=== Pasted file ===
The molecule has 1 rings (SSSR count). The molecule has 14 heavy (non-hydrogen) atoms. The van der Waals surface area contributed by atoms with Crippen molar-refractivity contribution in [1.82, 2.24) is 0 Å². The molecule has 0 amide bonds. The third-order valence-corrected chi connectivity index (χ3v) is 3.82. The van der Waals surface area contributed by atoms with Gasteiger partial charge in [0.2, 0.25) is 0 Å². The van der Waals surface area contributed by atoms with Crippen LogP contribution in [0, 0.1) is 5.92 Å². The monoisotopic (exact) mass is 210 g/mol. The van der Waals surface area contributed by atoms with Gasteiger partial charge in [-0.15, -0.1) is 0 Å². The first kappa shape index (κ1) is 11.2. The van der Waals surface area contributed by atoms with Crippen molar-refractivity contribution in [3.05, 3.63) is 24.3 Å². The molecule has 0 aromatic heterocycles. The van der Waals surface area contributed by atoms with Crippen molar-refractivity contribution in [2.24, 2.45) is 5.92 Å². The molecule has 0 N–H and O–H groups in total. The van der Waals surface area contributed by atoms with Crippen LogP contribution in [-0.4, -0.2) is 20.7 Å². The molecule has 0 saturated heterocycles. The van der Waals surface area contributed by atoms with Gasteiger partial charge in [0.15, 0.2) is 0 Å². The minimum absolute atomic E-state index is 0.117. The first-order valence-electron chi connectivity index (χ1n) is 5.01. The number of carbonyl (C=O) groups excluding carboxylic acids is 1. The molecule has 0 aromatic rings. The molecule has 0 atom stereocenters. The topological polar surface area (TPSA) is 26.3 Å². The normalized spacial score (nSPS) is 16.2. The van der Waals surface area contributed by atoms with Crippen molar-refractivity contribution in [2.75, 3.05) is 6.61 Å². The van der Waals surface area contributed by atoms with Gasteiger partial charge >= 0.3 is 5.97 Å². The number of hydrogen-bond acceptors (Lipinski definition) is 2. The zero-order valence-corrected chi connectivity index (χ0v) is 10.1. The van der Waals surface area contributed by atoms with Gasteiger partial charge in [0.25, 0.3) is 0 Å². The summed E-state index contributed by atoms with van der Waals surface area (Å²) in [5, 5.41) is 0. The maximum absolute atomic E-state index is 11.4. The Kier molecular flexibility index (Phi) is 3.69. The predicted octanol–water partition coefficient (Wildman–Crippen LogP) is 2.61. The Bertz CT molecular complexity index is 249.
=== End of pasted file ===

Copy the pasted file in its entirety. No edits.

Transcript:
The molecule has 1 rings (SSSR count). The molecule has 14 heavy (non-hydrogen) atoms. The van der Waals surface area contributed by atoms with Crippen molar-refractivity contribution in [1.82, 2.24) is 0 Å². The molecule has 0 amide bonds. The third-order valence-corrected chi connectivity index (χ3v) is 3.82. The van der Waals surface area contributed by atoms with Gasteiger partial charge in [0.2, 0.25) is 0 Å². The van der Waals surface area contributed by atoms with Crippen LogP contribution in [0, 0.1) is 5.92 Å². The monoisotopic (exact) mass is 210 g/mol. The van der Waals surface area contributed by atoms with Gasteiger partial charge in [-0.15, -0.1) is 0 Å². The first kappa shape index (κ1) is 11.2. The van der Waals surface area contributed by atoms with Crippen molar-refractivity contribution in [3.05, 3.63) is 24.3 Å². The molecule has 0 aromatic heterocycles. The van der Waals surface area contributed by atoms with Crippen molar-refractivity contribution in [2.24, 2.45) is 5.92 Å². The molecule has 0 N–H and O–H groups in total. The van der Waals surface area contributed by atoms with Crippen LogP contribution in [-0.4, -0.2) is 20.7 Å². The molecule has 0 saturated heterocycles. The van der Waals surface area contributed by atoms with Gasteiger partial charge in [0.15, 0.2) is 0 Å². The minimum absolute atomic E-state index is 0.117. The first-order valence-electron chi connectivity index (χ1n) is 5.01. The number of carbonyl (C=O) groups excluding carboxylic acids is 1. The molecule has 0 aromatic rings. The molecule has 0 atom stereocenters. The topological polar surface area (TPSA) is 26.3 Å². The normalized spacial score (nSPS) is 16.2. The van der Waals surface area contributed by atoms with Crippen molar-refractivity contribution in [2.75, 3.05) is 6.61 Å². The van der Waals surface area contributed by atoms with Gasteiger partial charge >= 0.3 is 5.97 Å². The number of hydrogen-bond acceptors (Lipinski definition) is 2. The zero-order valence-corrected chi connectivity index (χ0v) is 10.1. The van der Waals surface area contributed by atoms with Gasteiger partial charge in [0.25, 0.3) is 0 Å². The summed E-state index contributed by atoms with van der Waals surface area (Å²) in [5, 5.41) is 0. The maximum absolute atomic E-state index is 11.4. The Kier molecular flexibility index (Phi) is 3.69. The predicted octanol–water partition coefficient (Wildman–Crippen LogP) is 2.61. The Bertz CT molecular complexity index is 249.